Pattern bargaining is how things tend to be done in Detroit, a strategy which ensures that one automaker doesn't tend to get a plum deal at the expense of the other car builders in town. General Motors and Chrysler negotiated pretty hard with the United Auto Workers as part of the bailouts, and Ford's now in the process of securing new agreements with its labor force. While the Blue Oval didn't need government money to stay afloat (well, aside from those low interest technology loans, anyway), it wants parity with its rivals workforce deals.

Several Ford plants have approved the new deal, in which Dearborn has asked for the same concessions that its rivals have already secured. Most recently, however, three Ford facilities have voted down the plan to hold firm entry-level pay and benefits, limits on the union's right to strike over wages and benefits, and consolidates skilled trades. Those opposed to Ford's new agreement argue that the true spirit of pattern agreements would lift Chrysler and GM up to where Ford's current agreements are. Kansas City's F-150 plant slapped down the proposed contract by 92%, but Ford will await the final tally before conceding defeat – or celebrating successful negotiations. Contentious labor dealings are certainly not something Ford wants to deal with at this precarious moment. Even while business has been trending up lately, there's still a long way to go, and if labor puts a skip in the get along, it could be a nail in the coffin of a successful recovery.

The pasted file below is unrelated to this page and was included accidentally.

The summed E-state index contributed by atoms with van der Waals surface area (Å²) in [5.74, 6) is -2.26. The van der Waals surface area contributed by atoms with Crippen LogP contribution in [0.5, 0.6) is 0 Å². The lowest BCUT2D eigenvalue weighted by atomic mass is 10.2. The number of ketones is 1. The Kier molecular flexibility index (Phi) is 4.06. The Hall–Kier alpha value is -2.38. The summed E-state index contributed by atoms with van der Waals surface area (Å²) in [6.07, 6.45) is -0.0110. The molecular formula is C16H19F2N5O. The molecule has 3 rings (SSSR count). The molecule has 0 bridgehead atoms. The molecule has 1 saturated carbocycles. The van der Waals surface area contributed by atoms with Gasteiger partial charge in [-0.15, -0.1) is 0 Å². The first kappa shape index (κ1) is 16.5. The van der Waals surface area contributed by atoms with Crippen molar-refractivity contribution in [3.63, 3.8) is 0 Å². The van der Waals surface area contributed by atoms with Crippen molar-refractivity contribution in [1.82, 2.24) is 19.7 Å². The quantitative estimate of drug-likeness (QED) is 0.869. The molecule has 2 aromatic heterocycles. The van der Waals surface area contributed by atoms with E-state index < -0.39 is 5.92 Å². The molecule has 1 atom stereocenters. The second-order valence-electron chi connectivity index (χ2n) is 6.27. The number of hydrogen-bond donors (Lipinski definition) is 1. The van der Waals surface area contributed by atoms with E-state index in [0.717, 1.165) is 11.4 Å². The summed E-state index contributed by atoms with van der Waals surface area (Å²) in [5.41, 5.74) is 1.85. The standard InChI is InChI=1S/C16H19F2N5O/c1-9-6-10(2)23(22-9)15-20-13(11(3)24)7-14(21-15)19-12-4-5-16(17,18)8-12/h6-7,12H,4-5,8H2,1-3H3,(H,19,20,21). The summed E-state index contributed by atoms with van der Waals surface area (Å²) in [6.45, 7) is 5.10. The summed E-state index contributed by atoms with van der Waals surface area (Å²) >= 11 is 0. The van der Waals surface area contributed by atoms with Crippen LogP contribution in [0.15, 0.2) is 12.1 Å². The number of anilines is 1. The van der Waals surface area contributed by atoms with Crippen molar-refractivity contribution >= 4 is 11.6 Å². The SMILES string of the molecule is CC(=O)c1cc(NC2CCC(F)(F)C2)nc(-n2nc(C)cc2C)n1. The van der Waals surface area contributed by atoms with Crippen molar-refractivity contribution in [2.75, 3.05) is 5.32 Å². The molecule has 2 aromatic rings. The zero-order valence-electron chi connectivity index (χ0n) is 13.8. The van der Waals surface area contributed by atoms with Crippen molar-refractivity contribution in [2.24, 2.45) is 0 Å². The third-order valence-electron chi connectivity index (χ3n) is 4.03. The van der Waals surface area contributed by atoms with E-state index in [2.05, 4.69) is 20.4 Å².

[Source: Automotive News - sub req. | Image: Bill Pugliano/Getty]


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